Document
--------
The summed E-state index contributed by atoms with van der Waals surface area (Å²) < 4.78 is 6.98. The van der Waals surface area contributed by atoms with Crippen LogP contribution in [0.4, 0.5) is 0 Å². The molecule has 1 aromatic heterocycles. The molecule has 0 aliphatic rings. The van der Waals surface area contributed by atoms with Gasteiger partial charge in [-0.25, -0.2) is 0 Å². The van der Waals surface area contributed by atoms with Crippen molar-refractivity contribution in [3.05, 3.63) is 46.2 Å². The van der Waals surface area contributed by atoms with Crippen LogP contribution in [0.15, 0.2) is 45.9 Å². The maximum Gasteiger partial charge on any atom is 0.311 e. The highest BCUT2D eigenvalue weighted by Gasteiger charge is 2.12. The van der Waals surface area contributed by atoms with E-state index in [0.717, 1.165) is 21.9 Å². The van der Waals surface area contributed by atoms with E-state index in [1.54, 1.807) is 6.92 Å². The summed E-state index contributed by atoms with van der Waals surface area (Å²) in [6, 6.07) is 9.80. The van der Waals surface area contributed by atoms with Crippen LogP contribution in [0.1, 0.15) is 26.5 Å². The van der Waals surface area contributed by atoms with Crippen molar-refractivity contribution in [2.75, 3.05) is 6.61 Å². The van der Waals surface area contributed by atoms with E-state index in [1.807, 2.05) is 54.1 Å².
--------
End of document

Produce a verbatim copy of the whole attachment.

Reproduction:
The summed E-state index contributed by atoms with van der Waals surface area (Å²) < 4.78 is 6.98. The van der Waals surface area contributed by atoms with Crippen LogP contribution in [0.4, 0.5) is 0 Å². The molecule has 1 aromatic heterocycles. The molecule has 0 aliphatic rings. The van der Waals surface area contributed by atoms with Gasteiger partial charge in [-0.25, -0.2) is 0 Å². The van der Waals surface area contributed by atoms with Crippen molar-refractivity contribution in [3.05, 3.63) is 46.2 Å². The van der Waals surface area contributed by atoms with Crippen LogP contribution in [0.15, 0.2) is 45.9 Å². The maximum Gasteiger partial charge on any atom is 0.311 e. The highest BCUT2D eigenvalue weighted by Gasteiger charge is 2.12. The van der Waals surface area contributed by atoms with E-state index in [0.717, 1.165) is 21.9 Å². The van der Waals surface area contributed by atoms with E-state index in [1.54, 1.807) is 6.92 Å². The summed E-state index contributed by atoms with van der Waals surface area (Å²) in [6, 6.07) is 9.80. The van der Waals surface area contributed by atoms with Crippen LogP contribution in [0.1, 0.15) is 26.5 Å². The van der Waals surface area contributed by atoms with Crippen molar-refractivity contribution in [2.75, 3.05) is 6.61 Å². The van der Waals surface area contributed by atoms with E-state index in [1.807, 2.05) is 54.1 Å².